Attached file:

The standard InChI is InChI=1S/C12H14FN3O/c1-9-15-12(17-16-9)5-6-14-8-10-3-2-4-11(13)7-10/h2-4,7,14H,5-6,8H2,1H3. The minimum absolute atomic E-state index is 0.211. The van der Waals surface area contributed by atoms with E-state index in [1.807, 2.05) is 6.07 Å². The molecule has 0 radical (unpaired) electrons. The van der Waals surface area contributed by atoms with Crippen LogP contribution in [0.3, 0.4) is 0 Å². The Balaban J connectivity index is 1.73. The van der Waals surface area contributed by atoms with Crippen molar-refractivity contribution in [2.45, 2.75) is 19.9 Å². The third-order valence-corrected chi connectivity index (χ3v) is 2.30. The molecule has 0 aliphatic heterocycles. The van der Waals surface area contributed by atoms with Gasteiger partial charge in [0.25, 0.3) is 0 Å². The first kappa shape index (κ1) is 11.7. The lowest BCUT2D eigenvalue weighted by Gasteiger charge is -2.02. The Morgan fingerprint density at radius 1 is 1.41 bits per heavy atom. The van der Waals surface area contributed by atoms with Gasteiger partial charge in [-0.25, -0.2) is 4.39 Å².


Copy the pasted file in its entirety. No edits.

The standard InChI is InChI=1S/C12H14FN3O/c1-9-15-12(17-16-9)5-6-14-8-10-3-2-4-11(13)7-10/h2-4,7,14H,5-6,8H2,1H3. The minimum absolute atomic E-state index is 0.211. The van der Waals surface area contributed by atoms with E-state index in [1.807, 2.05) is 6.07 Å². The molecule has 0 radical (unpaired) electrons. The van der Waals surface area contributed by atoms with Crippen LogP contribution in [0.3, 0.4) is 0 Å². The Balaban J connectivity index is 1.73. The van der Waals surface area contributed by atoms with Crippen molar-refractivity contribution in [2.45, 2.75) is 19.9 Å². The third-order valence-corrected chi connectivity index (χ3v) is 2.30. The molecule has 0 aliphatic heterocycles. The van der Waals surface area contributed by atoms with Gasteiger partial charge in [0.25, 0.3) is 0 Å². The first kappa shape index (κ1) is 11.7. The lowest BCUT2D eigenvalue weighted by Gasteiger charge is -2.02. The Morgan fingerprint density at radius 1 is 1.41 bits per heavy atom. The van der Waals surface area contributed by atoms with Gasteiger partial charge in [-0.25, -0.2) is 4.39 Å².